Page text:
MFA Design + Technology @ Parsons The New School for Design
Combination Lock (Week 4)
Goal: To create a four button combination lock. Upon the successful completion of the lock sequence, the LEDs will act as a means of output or confirmation.
Assembly: Jumper wires (13), pushbutton/switches (4), LEDs (2), 330ohm resistors (2) and 10Kohm resistors (4), breadboard, and an Arduino Uno.
How it works: There are four push buttons connected to the breadboard. One side of the button is connected to GND via the 10kohm resistor. This resistor serves as a pull-down. Buttons are typically floating pins, resting between positive and negative. So when you press the button, the response could be either positive or negative, making the interaction unstable and unpredictable. To stop that a resistor needs to be added to the GND side to make the connection negative until the button is pressed, indicating a positive value. On that same side of the button is where the button is connected to the Arduino. The other side is connected to power. The first button is connected digital pin 1, the second to digital pin 2, and so forth for the last two buttons. The LEDs as mentioned act as indicators for the button combination. The red led, which indicates LOCKED, is connected to digital pin 9. The green led, which indicates UNLOCKED, is connected to digital pin 8. The negative side is connected to GND on the breadboard via a 330ohm resistor and the positive side is connected to the pins. The setup is simple. The code is a bit more complicated. In regards to the code, I based this off of code by pranavvaid in GitHub. The original code used two buttons, I added an additional two. The reason for the complicated code is because the creator used various check aspects to prevent cheating, such as timing limits and sequence checking (fail state). The details are explained more directly inside of the code comments.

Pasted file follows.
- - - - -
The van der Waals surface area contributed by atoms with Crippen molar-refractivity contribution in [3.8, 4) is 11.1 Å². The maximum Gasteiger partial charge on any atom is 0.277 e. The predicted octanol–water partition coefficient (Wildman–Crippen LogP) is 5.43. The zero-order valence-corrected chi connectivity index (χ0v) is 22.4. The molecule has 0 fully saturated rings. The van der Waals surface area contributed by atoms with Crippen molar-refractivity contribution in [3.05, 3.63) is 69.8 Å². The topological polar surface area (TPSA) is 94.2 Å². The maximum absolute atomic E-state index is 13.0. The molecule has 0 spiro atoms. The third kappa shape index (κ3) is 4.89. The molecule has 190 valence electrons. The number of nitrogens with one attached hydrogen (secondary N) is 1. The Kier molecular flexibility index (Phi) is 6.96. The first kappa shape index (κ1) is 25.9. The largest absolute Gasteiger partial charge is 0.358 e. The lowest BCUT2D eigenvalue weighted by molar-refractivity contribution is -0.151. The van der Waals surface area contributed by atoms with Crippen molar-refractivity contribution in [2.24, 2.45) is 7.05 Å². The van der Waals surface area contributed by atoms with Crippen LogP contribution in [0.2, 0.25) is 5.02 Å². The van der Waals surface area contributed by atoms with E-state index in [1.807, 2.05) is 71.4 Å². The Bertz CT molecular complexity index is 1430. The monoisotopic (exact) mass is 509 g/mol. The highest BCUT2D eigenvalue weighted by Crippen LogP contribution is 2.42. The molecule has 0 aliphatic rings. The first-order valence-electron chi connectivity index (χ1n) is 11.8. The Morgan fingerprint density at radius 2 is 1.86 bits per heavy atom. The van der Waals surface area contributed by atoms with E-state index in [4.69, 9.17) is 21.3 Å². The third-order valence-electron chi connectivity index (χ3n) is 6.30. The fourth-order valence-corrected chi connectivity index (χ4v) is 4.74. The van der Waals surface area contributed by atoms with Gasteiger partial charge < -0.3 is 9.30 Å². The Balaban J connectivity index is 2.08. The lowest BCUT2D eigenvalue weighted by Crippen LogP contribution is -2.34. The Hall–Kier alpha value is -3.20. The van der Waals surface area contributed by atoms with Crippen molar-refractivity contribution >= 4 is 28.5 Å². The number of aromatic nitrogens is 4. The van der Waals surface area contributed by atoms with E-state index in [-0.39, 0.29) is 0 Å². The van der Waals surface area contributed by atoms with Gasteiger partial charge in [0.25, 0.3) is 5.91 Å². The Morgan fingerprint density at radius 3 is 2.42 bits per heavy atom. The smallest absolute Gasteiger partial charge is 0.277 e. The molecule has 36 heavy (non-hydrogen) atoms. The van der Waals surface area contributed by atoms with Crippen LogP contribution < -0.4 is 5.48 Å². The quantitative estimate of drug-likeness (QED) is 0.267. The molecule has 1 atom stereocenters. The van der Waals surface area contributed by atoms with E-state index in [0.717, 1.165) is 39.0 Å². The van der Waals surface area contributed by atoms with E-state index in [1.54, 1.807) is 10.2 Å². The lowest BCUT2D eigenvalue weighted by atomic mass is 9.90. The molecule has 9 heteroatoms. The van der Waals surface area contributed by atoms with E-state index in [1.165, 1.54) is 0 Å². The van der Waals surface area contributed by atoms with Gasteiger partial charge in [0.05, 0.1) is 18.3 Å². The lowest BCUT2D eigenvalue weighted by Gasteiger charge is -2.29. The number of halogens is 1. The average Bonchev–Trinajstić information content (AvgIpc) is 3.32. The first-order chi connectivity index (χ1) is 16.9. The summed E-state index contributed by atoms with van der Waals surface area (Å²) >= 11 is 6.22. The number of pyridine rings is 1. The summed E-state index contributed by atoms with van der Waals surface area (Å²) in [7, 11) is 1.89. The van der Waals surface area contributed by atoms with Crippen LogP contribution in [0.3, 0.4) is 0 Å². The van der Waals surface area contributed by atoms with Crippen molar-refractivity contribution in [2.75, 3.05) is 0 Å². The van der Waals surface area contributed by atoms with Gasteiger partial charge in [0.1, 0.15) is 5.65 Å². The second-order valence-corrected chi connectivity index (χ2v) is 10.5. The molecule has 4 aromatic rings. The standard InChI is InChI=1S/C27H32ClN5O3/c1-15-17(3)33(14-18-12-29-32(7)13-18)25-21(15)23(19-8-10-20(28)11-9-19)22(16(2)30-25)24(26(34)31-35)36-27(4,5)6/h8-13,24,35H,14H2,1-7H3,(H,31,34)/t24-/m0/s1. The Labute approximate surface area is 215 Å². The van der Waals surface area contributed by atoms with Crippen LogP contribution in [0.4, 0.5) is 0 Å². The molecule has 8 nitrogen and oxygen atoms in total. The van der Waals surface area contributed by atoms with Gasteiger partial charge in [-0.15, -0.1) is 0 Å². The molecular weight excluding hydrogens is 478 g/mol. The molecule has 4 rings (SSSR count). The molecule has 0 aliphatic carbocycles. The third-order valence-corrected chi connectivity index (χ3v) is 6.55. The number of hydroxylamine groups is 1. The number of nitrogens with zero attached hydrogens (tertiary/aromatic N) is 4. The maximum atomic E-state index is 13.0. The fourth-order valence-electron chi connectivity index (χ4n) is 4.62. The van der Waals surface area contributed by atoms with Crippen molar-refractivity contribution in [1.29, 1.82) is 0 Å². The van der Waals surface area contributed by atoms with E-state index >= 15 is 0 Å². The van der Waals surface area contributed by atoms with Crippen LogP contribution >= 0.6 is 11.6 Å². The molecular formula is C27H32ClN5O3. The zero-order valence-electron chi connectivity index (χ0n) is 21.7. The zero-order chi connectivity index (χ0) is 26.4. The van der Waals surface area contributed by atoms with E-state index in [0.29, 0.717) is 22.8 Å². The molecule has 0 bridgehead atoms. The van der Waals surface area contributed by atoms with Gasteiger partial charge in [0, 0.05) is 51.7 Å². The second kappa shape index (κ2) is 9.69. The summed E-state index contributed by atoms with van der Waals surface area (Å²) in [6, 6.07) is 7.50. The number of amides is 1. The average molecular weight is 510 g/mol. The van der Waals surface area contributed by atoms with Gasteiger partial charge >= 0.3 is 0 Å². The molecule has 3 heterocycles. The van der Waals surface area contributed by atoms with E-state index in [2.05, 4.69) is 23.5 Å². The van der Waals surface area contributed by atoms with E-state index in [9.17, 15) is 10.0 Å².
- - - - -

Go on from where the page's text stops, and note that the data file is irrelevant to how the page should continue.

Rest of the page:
Problems: The buttons can be a little unpredictable. At times when you press the correct button combination, it doesn’t “UNLOCK”. I think this may have something to do with the speed at which the button is pressed due to the time limitation initiated in the code. Or it could be because of the resistance. Perhaps the pull-down should be more or less resistive to make the reading more absolute?